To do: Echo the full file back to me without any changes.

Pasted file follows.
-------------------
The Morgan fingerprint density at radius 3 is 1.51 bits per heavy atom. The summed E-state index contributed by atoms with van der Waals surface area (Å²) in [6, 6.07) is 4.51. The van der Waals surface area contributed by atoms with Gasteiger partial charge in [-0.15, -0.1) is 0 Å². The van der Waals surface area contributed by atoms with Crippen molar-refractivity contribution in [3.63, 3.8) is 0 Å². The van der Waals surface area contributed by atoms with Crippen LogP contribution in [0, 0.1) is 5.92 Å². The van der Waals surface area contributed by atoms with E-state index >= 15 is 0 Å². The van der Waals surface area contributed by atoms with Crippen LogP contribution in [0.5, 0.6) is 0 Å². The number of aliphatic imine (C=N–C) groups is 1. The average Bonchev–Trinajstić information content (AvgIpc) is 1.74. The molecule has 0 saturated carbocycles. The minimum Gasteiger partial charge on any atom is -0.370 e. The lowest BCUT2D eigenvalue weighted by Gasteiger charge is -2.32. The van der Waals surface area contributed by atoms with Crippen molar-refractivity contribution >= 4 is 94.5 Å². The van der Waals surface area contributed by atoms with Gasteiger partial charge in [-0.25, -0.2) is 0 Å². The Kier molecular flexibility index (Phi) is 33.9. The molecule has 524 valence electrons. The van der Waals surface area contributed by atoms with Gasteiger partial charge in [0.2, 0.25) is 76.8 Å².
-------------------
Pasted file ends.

The Morgan fingerprint density at radius 3 is 1.51 bits per heavy atom. The summed E-state index contributed by atoms with van der Waals surface area (Å²) in [6, 6.07) is 4.51. The van der Waals surface area contributed by atoms with Gasteiger partial charge in [-0.15, -0.1) is 0 Å². The van der Waals surface area contributed by atoms with Crippen molar-refractivity contribution in [3.63, 3.8) is 0 Å². The van der Waals surface area contributed by atoms with Crippen LogP contribution in [0, 0.1) is 5.92 Å². The van der Waals surface area contributed by atoms with E-state index >= 15 is 0 Å². The van der Waals surface area contributed by atoms with Crippen LogP contribution in [0.5, 0.6) is 0 Å². The number of aliphatic imine (C=N–C) groups is 1. The average Bonchev–Trinajstić information content (AvgIpc) is 1.74. The molecule has 0 saturated carbocycles. The minimum Gasteiger partial charge on any atom is -0.370 e. The lowest BCUT2D eigenvalue weighted by Gasteiger charge is -2.32. The van der Waals surface area contributed by atoms with Crippen molar-refractivity contribution >= 4 is 94.5 Å². The van der Waals surface area contributed by atoms with Gasteiger partial charge in [-0.25, -0.2) is 0 Å². The Kier molecular flexibility index (Phi) is 33.9. The molecule has 524 valence electrons. The van der Waals surface area contributed by atoms with Gasteiger partial charge in [0.2, 0.25) is 76.8 Å².